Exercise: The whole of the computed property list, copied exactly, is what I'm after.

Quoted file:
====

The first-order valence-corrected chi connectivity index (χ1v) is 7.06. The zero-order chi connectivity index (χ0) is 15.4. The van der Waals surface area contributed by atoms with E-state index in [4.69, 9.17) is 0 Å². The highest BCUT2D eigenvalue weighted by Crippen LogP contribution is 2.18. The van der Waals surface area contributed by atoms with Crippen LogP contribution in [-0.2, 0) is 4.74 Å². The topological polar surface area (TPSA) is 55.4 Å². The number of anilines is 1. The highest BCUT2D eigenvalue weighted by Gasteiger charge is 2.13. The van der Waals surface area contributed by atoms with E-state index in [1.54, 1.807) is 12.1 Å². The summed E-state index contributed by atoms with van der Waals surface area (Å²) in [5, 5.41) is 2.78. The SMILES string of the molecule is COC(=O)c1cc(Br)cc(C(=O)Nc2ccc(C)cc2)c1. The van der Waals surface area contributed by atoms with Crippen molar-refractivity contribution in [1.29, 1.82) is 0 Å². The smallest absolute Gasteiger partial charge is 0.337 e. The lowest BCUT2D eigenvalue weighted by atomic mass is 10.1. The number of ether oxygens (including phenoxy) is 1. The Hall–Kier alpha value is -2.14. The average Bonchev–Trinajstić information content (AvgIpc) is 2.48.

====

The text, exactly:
The first-order valence-corrected chi connectivity index (χ1v) is 7.06. The zero-order chi connectivity index (χ0) is 15.4. The van der Waals surface area contributed by atoms with E-state index in [4.69, 9.17) is 0 Å². The highest BCUT2D eigenvalue weighted by Crippen LogP contribution is 2.18. The van der Waals surface area contributed by atoms with Crippen LogP contribution in [-0.2, 0) is 4.74 Å². The topological polar surface area (TPSA) is 55.4 Å². The number of anilines is 1. The highest BCUT2D eigenvalue weighted by Gasteiger charge is 2.13. The van der Waals surface area contributed by atoms with E-state index in [1.54, 1.807) is 12.1 Å². The summed E-state index contributed by atoms with van der Waals surface area (Å²) in [5, 5.41) is 2.78. The SMILES string of the molecule is COC(=O)c1cc(Br)cc(C(=O)Nc2ccc(C)cc2)c1. The van der Waals surface area contributed by atoms with Crippen molar-refractivity contribution in [1.29, 1.82) is 0 Å². The smallest absolute Gasteiger partial charge is 0.337 e. The lowest BCUT2D eigenvalue weighted by atomic mass is 10.1. The number of ether oxygens (including phenoxy) is 1. The Hall–Kier alpha value is -2.14. The average Bonchev–Trinajstić information content (AvgIpc) is 2.48.